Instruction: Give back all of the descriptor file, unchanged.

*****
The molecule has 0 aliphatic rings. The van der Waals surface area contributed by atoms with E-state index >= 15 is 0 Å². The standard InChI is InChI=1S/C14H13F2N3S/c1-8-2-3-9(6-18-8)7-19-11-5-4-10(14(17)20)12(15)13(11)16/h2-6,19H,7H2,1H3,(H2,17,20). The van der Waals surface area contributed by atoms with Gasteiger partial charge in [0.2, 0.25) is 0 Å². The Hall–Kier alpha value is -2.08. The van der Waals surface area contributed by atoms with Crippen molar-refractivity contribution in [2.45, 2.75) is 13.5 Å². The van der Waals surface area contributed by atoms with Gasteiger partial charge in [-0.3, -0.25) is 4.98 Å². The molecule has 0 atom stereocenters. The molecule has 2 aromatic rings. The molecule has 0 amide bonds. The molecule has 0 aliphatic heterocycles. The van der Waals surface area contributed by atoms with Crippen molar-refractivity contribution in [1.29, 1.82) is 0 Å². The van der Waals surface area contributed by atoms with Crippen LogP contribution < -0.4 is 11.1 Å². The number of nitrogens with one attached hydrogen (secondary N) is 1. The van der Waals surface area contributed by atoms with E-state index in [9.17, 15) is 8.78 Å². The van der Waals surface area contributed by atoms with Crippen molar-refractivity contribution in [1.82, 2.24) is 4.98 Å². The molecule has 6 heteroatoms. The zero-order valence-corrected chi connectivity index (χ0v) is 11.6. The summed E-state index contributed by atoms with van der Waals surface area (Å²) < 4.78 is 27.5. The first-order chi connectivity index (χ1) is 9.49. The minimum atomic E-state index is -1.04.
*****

The molecule has 0 aliphatic rings. The van der Waals surface area contributed by atoms with E-state index >= 15 is 0 Å². The standard InChI is InChI=1S/C14H13F2N3S/c1-8-2-3-9(6-18-8)7-19-11-5-4-10(14(17)20)12(15)13(11)16/h2-6,19H,7H2,1H3,(H2,17,20). The van der Waals surface area contributed by atoms with Gasteiger partial charge in [0.2, 0.25) is 0 Å². The Hall–Kier alpha value is -2.08. The van der Waals surface area contributed by atoms with Crippen molar-refractivity contribution in [2.45, 2.75) is 13.5 Å². The van der Waals surface area contributed by atoms with Gasteiger partial charge in [-0.3, -0.25) is 4.98 Å². The molecule has 0 atom stereocenters. The molecule has 2 aromatic rings. The molecule has 0 amide bonds. The molecule has 0 aliphatic heterocycles. The van der Waals surface area contributed by atoms with Crippen molar-refractivity contribution in [1.29, 1.82) is 0 Å². The van der Waals surface area contributed by atoms with Crippen LogP contribution < -0.4 is 11.1 Å². The number of nitrogens with one attached hydrogen (secondary N) is 1. The van der Waals surface area contributed by atoms with E-state index in [9.17, 15) is 8.78 Å². The van der Waals surface area contributed by atoms with Crippen molar-refractivity contribution in [1.82, 2.24) is 4.98 Å². The molecule has 6 heteroatoms. The zero-order valence-corrected chi connectivity index (χ0v) is 11.6. The summed E-state index contributed by atoms with van der Waals surface area (Å²) < 4.78 is 27.5. The first-order chi connectivity index (χ1) is 9.49. The minimum atomic E-state index is -1.04.